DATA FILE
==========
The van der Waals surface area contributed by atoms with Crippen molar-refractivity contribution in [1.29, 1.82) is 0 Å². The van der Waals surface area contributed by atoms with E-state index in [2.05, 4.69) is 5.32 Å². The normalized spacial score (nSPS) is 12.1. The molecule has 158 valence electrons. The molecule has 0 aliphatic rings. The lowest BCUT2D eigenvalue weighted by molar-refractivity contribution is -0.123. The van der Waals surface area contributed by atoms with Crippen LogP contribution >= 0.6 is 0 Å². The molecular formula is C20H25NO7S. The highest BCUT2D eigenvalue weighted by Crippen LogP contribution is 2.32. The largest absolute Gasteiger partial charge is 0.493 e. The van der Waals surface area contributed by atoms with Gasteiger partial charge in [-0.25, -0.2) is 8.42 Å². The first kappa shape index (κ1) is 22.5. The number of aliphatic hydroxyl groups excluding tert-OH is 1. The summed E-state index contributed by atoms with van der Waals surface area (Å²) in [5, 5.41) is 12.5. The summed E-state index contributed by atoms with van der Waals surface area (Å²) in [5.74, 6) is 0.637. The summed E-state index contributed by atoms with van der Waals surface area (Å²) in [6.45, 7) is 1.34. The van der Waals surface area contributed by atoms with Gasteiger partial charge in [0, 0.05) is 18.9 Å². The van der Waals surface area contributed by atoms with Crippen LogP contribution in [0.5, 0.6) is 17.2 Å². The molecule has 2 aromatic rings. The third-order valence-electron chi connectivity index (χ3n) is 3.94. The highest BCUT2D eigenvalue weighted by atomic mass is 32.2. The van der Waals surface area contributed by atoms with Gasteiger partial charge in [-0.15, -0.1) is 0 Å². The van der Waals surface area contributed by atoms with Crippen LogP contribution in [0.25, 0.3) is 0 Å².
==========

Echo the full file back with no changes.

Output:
The van der Waals surface area contributed by atoms with Crippen molar-refractivity contribution in [1.29, 1.82) is 0 Å². The van der Waals surface area contributed by atoms with E-state index in [2.05, 4.69) is 5.32 Å². The normalized spacial score (nSPS) is 12.1. The molecule has 158 valence electrons. The molecule has 0 aliphatic rings. The lowest BCUT2D eigenvalue weighted by molar-refractivity contribution is -0.123. The van der Waals surface area contributed by atoms with Crippen LogP contribution >= 0.6 is 0 Å². The molecular formula is C20H25NO7S. The highest BCUT2D eigenvalue weighted by Crippen LogP contribution is 2.32. The largest absolute Gasteiger partial charge is 0.493 e. The van der Waals surface area contributed by atoms with Gasteiger partial charge in [-0.25, -0.2) is 8.42 Å². The first kappa shape index (κ1) is 22.5. The number of aliphatic hydroxyl groups excluding tert-OH is 1. The summed E-state index contributed by atoms with van der Waals surface area (Å²) in [5, 5.41) is 12.5. The summed E-state index contributed by atoms with van der Waals surface area (Å²) in [5.74, 6) is 0.637. The summed E-state index contributed by atoms with van der Waals surface area (Å²) in [6.45, 7) is 1.34. The van der Waals surface area contributed by atoms with Gasteiger partial charge in [0, 0.05) is 18.9 Å². The van der Waals surface area contributed by atoms with Crippen LogP contribution in [0.5, 0.6) is 17.2 Å². The molecule has 2 aromatic rings. The third-order valence-electron chi connectivity index (χ3n) is 3.94. The highest BCUT2D eigenvalue weighted by atomic mass is 32.2. The van der Waals surface area contributed by atoms with Gasteiger partial charge in [-0.15, -0.1) is 0 Å². The van der Waals surface area contributed by atoms with Crippen LogP contribution in [0.25, 0.3) is 0 Å².